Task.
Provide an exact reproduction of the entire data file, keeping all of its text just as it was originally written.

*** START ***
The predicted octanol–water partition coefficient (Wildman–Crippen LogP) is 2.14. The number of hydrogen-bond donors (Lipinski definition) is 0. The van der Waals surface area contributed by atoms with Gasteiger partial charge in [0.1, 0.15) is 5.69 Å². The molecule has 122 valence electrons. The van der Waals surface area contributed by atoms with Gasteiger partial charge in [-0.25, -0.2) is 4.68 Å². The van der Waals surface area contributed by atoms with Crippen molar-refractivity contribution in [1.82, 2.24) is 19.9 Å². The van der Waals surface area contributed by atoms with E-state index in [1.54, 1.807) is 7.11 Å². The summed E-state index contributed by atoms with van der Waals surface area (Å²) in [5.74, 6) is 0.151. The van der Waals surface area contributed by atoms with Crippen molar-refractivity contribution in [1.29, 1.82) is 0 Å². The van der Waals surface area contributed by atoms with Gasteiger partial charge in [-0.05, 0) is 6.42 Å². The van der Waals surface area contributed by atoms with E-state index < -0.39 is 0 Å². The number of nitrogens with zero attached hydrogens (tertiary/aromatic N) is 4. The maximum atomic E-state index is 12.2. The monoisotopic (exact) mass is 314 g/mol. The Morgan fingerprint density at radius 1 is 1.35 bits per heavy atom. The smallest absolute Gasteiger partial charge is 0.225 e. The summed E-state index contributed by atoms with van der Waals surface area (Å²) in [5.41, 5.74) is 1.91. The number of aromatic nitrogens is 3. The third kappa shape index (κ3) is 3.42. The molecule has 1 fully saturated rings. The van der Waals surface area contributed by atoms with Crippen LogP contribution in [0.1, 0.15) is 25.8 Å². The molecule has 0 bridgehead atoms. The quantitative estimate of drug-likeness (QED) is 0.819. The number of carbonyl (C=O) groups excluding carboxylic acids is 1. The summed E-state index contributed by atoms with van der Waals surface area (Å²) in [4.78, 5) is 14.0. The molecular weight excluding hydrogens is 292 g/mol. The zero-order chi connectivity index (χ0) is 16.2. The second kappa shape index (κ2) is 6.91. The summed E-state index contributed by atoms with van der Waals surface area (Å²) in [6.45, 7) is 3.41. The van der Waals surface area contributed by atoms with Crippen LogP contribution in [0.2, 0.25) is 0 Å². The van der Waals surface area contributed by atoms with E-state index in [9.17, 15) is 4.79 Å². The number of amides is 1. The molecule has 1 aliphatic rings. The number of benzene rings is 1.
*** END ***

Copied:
The predicted octanol–water partition coefficient (Wildman–Crippen LogP) is 2.14. The number of hydrogen-bond donors (Lipinski definition) is 0. The van der Waals surface area contributed by atoms with Gasteiger partial charge in [0.1, 0.15) is 5.69 Å². The molecule has 122 valence electrons. The van der Waals surface area contributed by atoms with Gasteiger partial charge in [-0.25, -0.2) is 4.68 Å². The van der Waals surface area contributed by atoms with Crippen molar-refractivity contribution in [1.82, 2.24) is 19.9 Å². The van der Waals surface area contributed by atoms with E-state index in [1.54, 1.807) is 7.11 Å². The summed E-state index contributed by atoms with van der Waals surface area (Å²) in [5.74, 6) is 0.151. The van der Waals surface area contributed by atoms with Crippen molar-refractivity contribution in [1.29, 1.82) is 0 Å². The van der Waals surface area contributed by atoms with Gasteiger partial charge in [-0.05, 0) is 6.42 Å². The van der Waals surface area contributed by atoms with E-state index < -0.39 is 0 Å². The number of nitrogens with zero attached hydrogens (tertiary/aromatic N) is 4. The maximum atomic E-state index is 12.2. The monoisotopic (exact) mass is 314 g/mol. The Morgan fingerprint density at radius 1 is 1.35 bits per heavy atom. The smallest absolute Gasteiger partial charge is 0.225 e. The summed E-state index contributed by atoms with van der Waals surface area (Å²) in [5.41, 5.74) is 1.91. The number of aromatic nitrogens is 3. The third kappa shape index (κ3) is 3.42. The molecule has 1 fully saturated rings. The van der Waals surface area contributed by atoms with Crippen LogP contribution in [0.1, 0.15) is 25.8 Å². The molecule has 0 bridgehead atoms. The quantitative estimate of drug-likeness (QED) is 0.819. The number of carbonyl (C=O) groups excluding carboxylic acids is 1. The summed E-state index contributed by atoms with van der Waals surface area (Å²) in [4.78, 5) is 14.0. The molecular weight excluding hydrogens is 292 g/mol. The zero-order chi connectivity index (χ0) is 16.2. The second kappa shape index (κ2) is 6.91. The summed E-state index contributed by atoms with van der Waals surface area (Å²) in [6.45, 7) is 3.41. The van der Waals surface area contributed by atoms with Crippen LogP contribution in [0.2, 0.25) is 0 Å². The van der Waals surface area contributed by atoms with E-state index in [9.17, 15) is 4.79 Å². The number of amides is 1. The molecule has 1 aliphatic rings. The number of benzene rings is 1.